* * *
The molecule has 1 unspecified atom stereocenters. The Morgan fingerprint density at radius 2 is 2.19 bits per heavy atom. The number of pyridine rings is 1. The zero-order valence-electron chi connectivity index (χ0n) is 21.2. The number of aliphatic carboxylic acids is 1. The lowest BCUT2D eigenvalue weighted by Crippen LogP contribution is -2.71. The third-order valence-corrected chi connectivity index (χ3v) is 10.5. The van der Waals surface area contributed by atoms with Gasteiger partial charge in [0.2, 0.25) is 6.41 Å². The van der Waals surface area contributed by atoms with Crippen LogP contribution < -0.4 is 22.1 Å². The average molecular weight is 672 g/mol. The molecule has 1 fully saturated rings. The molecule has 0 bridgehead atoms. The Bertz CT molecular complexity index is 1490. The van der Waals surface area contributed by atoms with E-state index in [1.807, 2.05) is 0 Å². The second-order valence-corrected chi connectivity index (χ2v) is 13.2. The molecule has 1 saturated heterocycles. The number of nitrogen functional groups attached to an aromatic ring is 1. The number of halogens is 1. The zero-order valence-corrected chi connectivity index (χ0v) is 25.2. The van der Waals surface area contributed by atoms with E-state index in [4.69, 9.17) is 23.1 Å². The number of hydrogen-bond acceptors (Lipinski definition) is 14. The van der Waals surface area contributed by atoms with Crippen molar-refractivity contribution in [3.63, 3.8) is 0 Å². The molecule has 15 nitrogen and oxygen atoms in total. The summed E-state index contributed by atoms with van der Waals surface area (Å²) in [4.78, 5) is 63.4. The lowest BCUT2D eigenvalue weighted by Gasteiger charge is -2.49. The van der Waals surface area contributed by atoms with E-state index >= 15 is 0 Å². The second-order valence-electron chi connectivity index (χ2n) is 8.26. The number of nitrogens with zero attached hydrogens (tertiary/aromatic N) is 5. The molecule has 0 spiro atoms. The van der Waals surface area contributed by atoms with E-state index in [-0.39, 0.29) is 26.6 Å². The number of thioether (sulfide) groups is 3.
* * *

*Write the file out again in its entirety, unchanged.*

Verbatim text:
The molecule has 1 unspecified atom stereocenters. The Morgan fingerprint density at radius 2 is 2.19 bits per heavy atom. The number of pyridine rings is 1. The zero-order valence-electron chi connectivity index (χ0n) is 21.2. The number of aliphatic carboxylic acids is 1. The lowest BCUT2D eigenvalue weighted by Crippen LogP contribution is -2.71. The third-order valence-corrected chi connectivity index (χ3v) is 10.5. The van der Waals surface area contributed by atoms with Gasteiger partial charge in [0.2, 0.25) is 6.41 Å². The van der Waals surface area contributed by atoms with Crippen LogP contribution < -0.4 is 22.1 Å². The average molecular weight is 672 g/mol. The molecule has 1 fully saturated rings. The molecule has 0 bridgehead atoms. The Bertz CT molecular complexity index is 1490. The van der Waals surface area contributed by atoms with E-state index in [1.807, 2.05) is 0 Å². The second-order valence-corrected chi connectivity index (χ2v) is 13.2. The molecule has 1 saturated heterocycles. The number of nitrogen functional groups attached to an aromatic ring is 1. The number of halogens is 1. The zero-order valence-corrected chi connectivity index (χ0v) is 25.2. The van der Waals surface area contributed by atoms with E-state index in [4.69, 9.17) is 23.1 Å². The number of hydrogen-bond acceptors (Lipinski definition) is 14. The van der Waals surface area contributed by atoms with Crippen molar-refractivity contribution in [3.63, 3.8) is 0 Å². The molecule has 15 nitrogen and oxygen atoms in total. The summed E-state index contributed by atoms with van der Waals surface area (Å²) in [4.78, 5) is 63.4. The lowest BCUT2D eigenvalue weighted by Gasteiger charge is -2.49. The van der Waals surface area contributed by atoms with E-state index >= 15 is 0 Å². The second-order valence-electron chi connectivity index (χ2n) is 8.26. The number of nitrogens with zero attached hydrogens (tertiary/aromatic N) is 5. The molecule has 0 spiro atoms. The van der Waals surface area contributed by atoms with E-state index in [-0.39, 0.29) is 26.6 Å². The number of thioether (sulfide) groups is 3.